The latest Disinfo podcast was’t going to be up to their usually extremely high standard.
It was yet another personal ayahuasca story, which just has to be the counterculture equivalent or writing a cookbook about Tuscany or the South of France.
But it was going to kill some time on the flight back from Hamburg so on went the headphones. This quote at around the 37th minute caught my attention:
In one of the ceremonies the ayahuasca took me back to an experience that happened in my life a few years previously where I had gone to Zambia in Africa. I had gone to a dance music festival and taken LSD.
While on LSD, I had happened to tread on something like a little talisman that was full of witchcraft. Which came into my foot because my energetic body was opened through the LSD and basically this thing sort of lodged itself in my foot and then over the next few years spread itself throughout my body.
And the eczema was like a physical reaction to this thing inside my body. And I’m sure you think that’s a crazy story and I don’t blame you because back then I didn’t believe in witchcraft and thought it was all superstitious nonsense.
And it’s only through having the direct experience that I can sit here and honestly say that’s what happened. You know I wouldn’t blame people for being skeptical about it because, you know, I would have felt the same way, too.
The ayahuasca spirit referred to whatever was in the talisman as ‘witchcraft’. The ayahuasca spirit didn’t call it ‘black magic’ and it didn’t say ‘this is bad witchcraft but there is also good witchcraft’. It made no mention of Jesus or Sandra Bullock.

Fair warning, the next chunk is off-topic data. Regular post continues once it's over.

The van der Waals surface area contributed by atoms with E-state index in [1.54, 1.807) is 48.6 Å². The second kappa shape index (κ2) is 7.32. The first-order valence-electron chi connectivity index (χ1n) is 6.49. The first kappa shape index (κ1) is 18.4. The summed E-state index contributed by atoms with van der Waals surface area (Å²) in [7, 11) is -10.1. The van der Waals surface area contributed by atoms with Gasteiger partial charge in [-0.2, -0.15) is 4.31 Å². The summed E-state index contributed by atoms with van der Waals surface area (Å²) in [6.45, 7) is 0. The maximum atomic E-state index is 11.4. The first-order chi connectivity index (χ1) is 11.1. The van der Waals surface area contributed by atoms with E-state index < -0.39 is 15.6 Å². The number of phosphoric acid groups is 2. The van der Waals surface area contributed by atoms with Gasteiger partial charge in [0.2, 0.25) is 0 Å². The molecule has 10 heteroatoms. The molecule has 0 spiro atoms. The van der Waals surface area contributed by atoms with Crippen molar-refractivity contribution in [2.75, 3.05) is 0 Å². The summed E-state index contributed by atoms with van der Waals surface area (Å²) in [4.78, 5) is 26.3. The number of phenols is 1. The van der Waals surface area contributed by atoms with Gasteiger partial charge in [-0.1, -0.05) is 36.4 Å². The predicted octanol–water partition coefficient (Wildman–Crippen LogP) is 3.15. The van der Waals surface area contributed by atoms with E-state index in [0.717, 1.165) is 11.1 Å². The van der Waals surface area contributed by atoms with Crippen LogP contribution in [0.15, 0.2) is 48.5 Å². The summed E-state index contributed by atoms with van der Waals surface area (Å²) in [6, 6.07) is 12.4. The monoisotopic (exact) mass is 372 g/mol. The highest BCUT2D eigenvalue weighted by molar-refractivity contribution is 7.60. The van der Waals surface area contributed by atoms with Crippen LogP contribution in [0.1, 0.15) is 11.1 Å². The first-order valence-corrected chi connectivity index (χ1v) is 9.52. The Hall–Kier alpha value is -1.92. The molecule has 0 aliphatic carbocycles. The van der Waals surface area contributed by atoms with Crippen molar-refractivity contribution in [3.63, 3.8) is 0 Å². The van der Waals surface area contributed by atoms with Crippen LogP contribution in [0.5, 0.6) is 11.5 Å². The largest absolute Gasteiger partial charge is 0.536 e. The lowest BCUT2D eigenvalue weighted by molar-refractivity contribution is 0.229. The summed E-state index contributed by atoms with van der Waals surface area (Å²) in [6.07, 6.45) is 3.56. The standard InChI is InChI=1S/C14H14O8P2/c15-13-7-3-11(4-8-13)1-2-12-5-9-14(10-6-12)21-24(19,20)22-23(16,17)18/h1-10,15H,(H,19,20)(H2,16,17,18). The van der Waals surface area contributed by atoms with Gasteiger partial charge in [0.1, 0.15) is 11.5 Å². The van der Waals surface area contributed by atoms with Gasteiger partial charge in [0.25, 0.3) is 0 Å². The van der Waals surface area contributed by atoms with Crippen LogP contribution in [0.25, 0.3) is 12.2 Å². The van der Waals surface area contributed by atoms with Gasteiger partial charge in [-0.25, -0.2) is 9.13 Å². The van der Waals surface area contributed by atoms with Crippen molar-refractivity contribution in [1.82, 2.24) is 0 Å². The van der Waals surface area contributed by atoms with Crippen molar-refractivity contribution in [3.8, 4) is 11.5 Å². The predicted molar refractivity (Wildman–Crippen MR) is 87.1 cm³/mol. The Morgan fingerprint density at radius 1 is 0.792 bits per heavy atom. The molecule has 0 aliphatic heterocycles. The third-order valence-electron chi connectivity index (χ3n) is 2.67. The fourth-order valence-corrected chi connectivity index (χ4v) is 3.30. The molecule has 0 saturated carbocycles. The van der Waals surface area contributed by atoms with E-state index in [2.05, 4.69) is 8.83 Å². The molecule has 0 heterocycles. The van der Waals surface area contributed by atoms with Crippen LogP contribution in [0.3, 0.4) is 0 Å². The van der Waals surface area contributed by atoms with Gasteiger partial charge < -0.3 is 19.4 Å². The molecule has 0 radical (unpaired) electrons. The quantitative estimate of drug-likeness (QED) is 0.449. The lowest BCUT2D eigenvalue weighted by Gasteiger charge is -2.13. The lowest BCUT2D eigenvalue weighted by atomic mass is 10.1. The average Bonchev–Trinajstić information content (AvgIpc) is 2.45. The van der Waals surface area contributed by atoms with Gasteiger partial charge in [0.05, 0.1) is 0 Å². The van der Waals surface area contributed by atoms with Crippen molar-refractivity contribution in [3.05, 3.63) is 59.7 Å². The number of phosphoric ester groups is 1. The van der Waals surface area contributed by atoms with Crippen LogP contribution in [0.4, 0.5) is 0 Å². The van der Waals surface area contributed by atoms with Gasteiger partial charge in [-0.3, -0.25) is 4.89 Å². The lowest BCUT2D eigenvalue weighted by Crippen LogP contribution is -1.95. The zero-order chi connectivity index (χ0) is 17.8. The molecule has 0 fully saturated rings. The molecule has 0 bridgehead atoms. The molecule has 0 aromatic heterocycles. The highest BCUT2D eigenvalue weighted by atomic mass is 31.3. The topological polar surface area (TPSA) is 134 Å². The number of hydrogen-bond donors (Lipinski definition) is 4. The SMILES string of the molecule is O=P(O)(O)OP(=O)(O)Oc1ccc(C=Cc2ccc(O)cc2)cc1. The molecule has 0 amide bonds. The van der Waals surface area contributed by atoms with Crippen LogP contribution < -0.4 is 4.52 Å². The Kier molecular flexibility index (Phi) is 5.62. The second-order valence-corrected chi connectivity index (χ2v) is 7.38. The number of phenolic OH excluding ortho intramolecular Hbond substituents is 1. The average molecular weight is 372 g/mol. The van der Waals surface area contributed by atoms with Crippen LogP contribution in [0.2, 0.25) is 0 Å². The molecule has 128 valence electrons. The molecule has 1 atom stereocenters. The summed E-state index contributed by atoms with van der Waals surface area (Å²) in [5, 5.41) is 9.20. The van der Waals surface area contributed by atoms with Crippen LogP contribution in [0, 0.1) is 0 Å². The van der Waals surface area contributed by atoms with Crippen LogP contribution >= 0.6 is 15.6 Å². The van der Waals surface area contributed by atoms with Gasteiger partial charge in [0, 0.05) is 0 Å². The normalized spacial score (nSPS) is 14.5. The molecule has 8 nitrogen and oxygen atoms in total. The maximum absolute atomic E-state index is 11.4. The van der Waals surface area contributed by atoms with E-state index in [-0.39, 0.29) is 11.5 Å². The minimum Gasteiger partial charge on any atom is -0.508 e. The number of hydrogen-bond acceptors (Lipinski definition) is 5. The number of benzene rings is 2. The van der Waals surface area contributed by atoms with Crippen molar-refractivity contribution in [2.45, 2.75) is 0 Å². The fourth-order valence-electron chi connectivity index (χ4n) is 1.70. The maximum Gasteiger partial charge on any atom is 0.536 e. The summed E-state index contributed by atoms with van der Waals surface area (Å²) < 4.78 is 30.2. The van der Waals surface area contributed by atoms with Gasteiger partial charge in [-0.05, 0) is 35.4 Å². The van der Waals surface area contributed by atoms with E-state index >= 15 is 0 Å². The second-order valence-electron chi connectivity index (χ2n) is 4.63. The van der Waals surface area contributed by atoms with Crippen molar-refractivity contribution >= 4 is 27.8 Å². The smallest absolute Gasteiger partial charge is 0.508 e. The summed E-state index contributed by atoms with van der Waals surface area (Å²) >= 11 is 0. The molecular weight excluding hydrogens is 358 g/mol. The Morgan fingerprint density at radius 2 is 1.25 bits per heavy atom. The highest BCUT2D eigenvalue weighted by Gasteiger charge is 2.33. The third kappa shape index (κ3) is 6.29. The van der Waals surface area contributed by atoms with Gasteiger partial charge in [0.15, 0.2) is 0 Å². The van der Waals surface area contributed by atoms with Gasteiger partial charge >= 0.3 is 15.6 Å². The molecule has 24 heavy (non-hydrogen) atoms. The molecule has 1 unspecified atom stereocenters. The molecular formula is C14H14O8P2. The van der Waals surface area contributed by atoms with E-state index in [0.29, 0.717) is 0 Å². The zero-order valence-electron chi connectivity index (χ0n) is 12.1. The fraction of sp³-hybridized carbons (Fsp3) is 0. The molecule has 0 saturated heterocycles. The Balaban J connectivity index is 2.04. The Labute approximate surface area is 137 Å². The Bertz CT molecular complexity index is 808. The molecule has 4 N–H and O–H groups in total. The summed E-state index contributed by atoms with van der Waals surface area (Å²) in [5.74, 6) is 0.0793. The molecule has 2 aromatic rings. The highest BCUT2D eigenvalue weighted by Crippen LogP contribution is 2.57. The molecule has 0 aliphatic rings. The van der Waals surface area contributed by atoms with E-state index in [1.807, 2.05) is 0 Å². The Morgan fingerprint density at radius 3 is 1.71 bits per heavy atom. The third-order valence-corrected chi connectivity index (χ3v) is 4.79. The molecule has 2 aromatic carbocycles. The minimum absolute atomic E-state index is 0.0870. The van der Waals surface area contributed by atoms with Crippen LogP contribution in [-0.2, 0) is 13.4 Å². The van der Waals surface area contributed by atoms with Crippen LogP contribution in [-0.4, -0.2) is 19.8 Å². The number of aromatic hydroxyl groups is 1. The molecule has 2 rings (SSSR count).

Because -for better or worse- the word isn’t succumbing to the same semantic drift that is pulling ‘Pagan’ closer to the apparently appealing harbour of respectability.
Witchcraft is a word used in some immigrant communities while violently abusing their kids, sometimes to the point of death. (There are a couple of similarly fraudulent churches in walking distance of my house.) Witchcraft is a term used to justify child murder in some developing countries. Witchcraft is one of the umbrella categories being jettisoned by online marketplaces and suppliers. Witchcraft was the word used by the psychopath my partner had to fire for bullying her fellow employees when she gathered up a few Nigerian friends and tried to curse him.
Now you can argue that none of these examples “really” constitutes witchcraft -and it goes without saying that there are exactly zero reasons for ever harming a child, spiritual beliefs included- but it is little more than a pointless word game. (Not as pointless as crosswords, but close.)
The ontological boundary lines of such a complex term certainly include the offshoots of a 20th century folk religion with which we are all familiar but are not exclusively defined by it. There are many mansions in my mother’s house.
Indeed, you could make the case that the term retains so much of its mana precisely because it maintains connotations of the midnight malefic abortionist, the unscrupulous charm salesman, Cher’s Dark Lady. It is a term that refuses to be domesticated. It is a kraken.
As for the risk that etsy and other high profile marketplaces may make more policy changes?
Fine. There have been rules around selling fraudulent products in stores for centuries. This is just best practice catching up to the digital wild west. (If you want to be completely free of all these risks then invest in your own website and estore, anyway. Be master of your own domain in a non-masturbatory way.)
Because witchcraft is disreputable. It does belong in the swamps, under the bridges, down the alleyways. It is a world of whispered recommendations. It is the refuge of last resort for the vulnerable, scared and abandoned. It is also extremely dangerous.
Money that barely folds changing hands, candles being lit. Thus it ever was. Unlike your chakra-balancing wheatbag, such services do not usually incur sales tax.
So they banish us all to Craigslist. The fringe fits us better, anyway. (There are also less birds on things.)
Rather than worrying about words, we should share our marketplaces’ concern with fraud. Rather than worrying about words, we should certainly share our social workers’ concerns about child abuse.
There’s two magical targets for your witchcraft right there.